SEC Recommendations
Malaysia’s MDA stops conditional approvals of COVID tests as search for new CEO begins
Malaysia’s Medical Device Authority (MDA) has stopped all conditional approval and special access for COVID-19 test kits. Going forward, test developers will need to follow the standard registration process, as set out in the Medical Device Act 2012, to place such tests on the Malaysian market.
As the pool of available COVID-19 diagnostics has grown, and demand for testing has fallen, regulatory agencies around the world have considered how to transition from the emergency pathways needed in the pandemic to boost supply to the standard pathways that are viable now the situation has stabilized. MDA set out its response late last week.
The Malaysian device authority said, “conditional approval and special access for COVID-19 test kits have been halted and future placement of COVID-19 test kits on the market shall be subjected to their registration under section 5 of the Medical Device Act 2012 (Act 737).” Developers of COVID-19 test kits that have completed evaluation at the testing facilities and passed the set performance criteria should use the Medical Device Centralized Online Application System, MeDC@St, to register their devices.
MDA shared details of the new approach days before publishing a job listing for a new chief executive. The authority is seeking applications from Malaysian citizens with at least 15 years of experience in the medical device sector and 10 years of experience at senior management level.
MDA Notice, Job Listing
TGA extends substitution of angina medicine after shortage forecast to continue until June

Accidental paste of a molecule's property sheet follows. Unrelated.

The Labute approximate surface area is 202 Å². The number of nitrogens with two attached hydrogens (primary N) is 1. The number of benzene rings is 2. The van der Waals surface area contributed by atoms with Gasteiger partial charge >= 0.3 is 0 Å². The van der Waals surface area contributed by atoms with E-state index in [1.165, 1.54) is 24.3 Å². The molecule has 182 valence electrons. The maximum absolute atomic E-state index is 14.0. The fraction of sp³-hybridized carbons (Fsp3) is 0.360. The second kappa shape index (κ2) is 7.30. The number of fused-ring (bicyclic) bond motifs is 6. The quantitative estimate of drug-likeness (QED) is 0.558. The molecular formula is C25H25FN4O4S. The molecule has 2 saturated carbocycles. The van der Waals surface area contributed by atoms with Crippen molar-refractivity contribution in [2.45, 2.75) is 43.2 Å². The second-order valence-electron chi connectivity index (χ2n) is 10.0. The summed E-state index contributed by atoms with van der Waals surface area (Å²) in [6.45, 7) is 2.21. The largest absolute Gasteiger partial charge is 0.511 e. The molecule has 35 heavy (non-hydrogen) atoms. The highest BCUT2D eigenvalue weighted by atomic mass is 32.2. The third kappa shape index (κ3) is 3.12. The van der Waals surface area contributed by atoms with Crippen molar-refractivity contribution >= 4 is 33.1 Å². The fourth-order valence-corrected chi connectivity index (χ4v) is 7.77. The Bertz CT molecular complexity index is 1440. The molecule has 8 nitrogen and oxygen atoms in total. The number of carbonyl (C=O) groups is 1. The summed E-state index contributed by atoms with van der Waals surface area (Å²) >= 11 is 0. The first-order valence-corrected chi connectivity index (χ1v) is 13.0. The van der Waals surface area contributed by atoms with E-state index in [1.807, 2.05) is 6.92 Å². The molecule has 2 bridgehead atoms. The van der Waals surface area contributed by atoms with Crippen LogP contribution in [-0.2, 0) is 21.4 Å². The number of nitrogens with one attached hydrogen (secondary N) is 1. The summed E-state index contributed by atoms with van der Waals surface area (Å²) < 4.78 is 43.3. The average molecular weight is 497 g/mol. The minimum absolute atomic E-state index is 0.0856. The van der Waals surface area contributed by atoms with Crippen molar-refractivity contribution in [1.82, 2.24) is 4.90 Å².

Australia’s Therapeutic Goods Administration (TGA) has extended the Serious Scarcity Substitution Instrument (SSSI) for isosorbide mononitrate until 30 June 2023 because the shortage of the angina pectoris medicine is now forecast to last longer.
TGA published the SSSI in September in response to shortages of Imdur Durules and Monodur Durules isosorbide mononitrate 120 mg modified release tablets. At the time, the agency expected the shortages to continue until 19 December. However, TGA has now learnt that the products are forecast to remain in short supply until 31 May 2023.
By extending the SSSI, the regulator has empowered pharmacists to substitute two doses of the Clinect product, 60 mg and 120 mg, without prior approval from the prescriber until the end of June. TGA will cancel the SSSI early if the shortage is resolved sooner than currently expected.
TGA Notice
Malaysia revises device law to require filings for license renewal 90 days before expiry
Malaysia’s MDA has amended the Medical Device Act 2012 to require companies to apply to renew their establishment licenses at least 90 days before their expiry date.
As MDA explained in a notice to disclose the change, applications made beyond the license expiry date will not be accepted and the holder of the expired license will need to file a new application. MDA will not refund license renewal fees paid by companies that file their applications after the 90-day deadline.
When first published, the act stated “a licensee may apply for renewal of its establishment license to the Authority not later than one year before the expiry date of the establishment license.”
MDA Notice (Malaysian)
Other news:
Singapore’s HSA has published its mean response times for new and major variation applications for the six months up to 30 September. The data cover new and generic drug applications, plus major variation applications. HSA Notice